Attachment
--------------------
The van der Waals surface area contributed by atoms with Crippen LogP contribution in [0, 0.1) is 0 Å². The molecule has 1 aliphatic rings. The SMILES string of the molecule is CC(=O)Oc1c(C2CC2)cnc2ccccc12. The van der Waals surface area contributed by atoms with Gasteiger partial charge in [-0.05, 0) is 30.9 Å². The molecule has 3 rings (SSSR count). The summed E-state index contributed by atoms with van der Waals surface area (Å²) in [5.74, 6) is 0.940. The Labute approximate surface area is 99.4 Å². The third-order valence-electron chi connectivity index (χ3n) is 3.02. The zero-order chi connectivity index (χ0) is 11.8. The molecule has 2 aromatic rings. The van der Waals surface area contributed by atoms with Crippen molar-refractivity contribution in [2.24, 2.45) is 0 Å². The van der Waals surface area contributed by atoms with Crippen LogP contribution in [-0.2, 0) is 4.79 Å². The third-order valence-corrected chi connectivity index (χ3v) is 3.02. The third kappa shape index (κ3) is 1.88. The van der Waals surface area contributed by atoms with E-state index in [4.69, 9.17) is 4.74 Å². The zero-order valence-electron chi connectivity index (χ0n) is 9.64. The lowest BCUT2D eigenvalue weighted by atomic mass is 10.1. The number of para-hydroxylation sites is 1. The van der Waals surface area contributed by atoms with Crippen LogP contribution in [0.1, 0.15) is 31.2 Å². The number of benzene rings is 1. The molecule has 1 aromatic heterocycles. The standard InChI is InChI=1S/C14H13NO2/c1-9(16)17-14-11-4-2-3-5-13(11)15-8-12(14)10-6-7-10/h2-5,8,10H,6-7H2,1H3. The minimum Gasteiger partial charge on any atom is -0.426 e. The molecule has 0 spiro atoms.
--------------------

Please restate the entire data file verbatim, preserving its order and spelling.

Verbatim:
The van der Waals surface area contributed by atoms with Crippen LogP contribution in [0, 0.1) is 0 Å². The molecule has 1 aliphatic rings. The SMILES string of the molecule is CC(=O)Oc1c(C2CC2)cnc2ccccc12. The van der Waals surface area contributed by atoms with Gasteiger partial charge in [-0.05, 0) is 30.9 Å². The molecule has 3 rings (SSSR count). The summed E-state index contributed by atoms with van der Waals surface area (Å²) in [5.74, 6) is 0.940. The Labute approximate surface area is 99.4 Å². The third-order valence-electron chi connectivity index (χ3n) is 3.02. The zero-order chi connectivity index (χ0) is 11.8. The molecule has 2 aromatic rings. The van der Waals surface area contributed by atoms with Crippen molar-refractivity contribution in [2.24, 2.45) is 0 Å². The van der Waals surface area contributed by atoms with Crippen LogP contribution in [-0.2, 0) is 4.79 Å². The third-order valence-corrected chi connectivity index (χ3v) is 3.02. The third kappa shape index (κ3) is 1.88. The van der Waals surface area contributed by atoms with E-state index in [4.69, 9.17) is 4.74 Å². The zero-order valence-electron chi connectivity index (χ0n) is 9.64. The lowest BCUT2D eigenvalue weighted by atomic mass is 10.1. The number of para-hydroxylation sites is 1. The van der Waals surface area contributed by atoms with Crippen LogP contribution in [0.1, 0.15) is 31.2 Å². The number of benzene rings is 1. The molecule has 1 aromatic heterocycles. The standard InChI is InChI=1S/C14H13NO2/c1-9(16)17-14-11-4-2-3-5-13(11)15-8-12(14)10-6-7-10/h2-5,8,10H,6-7H2,1H3. The minimum Gasteiger partial charge on any atom is -0.426 e. The molecule has 0 spiro atoms.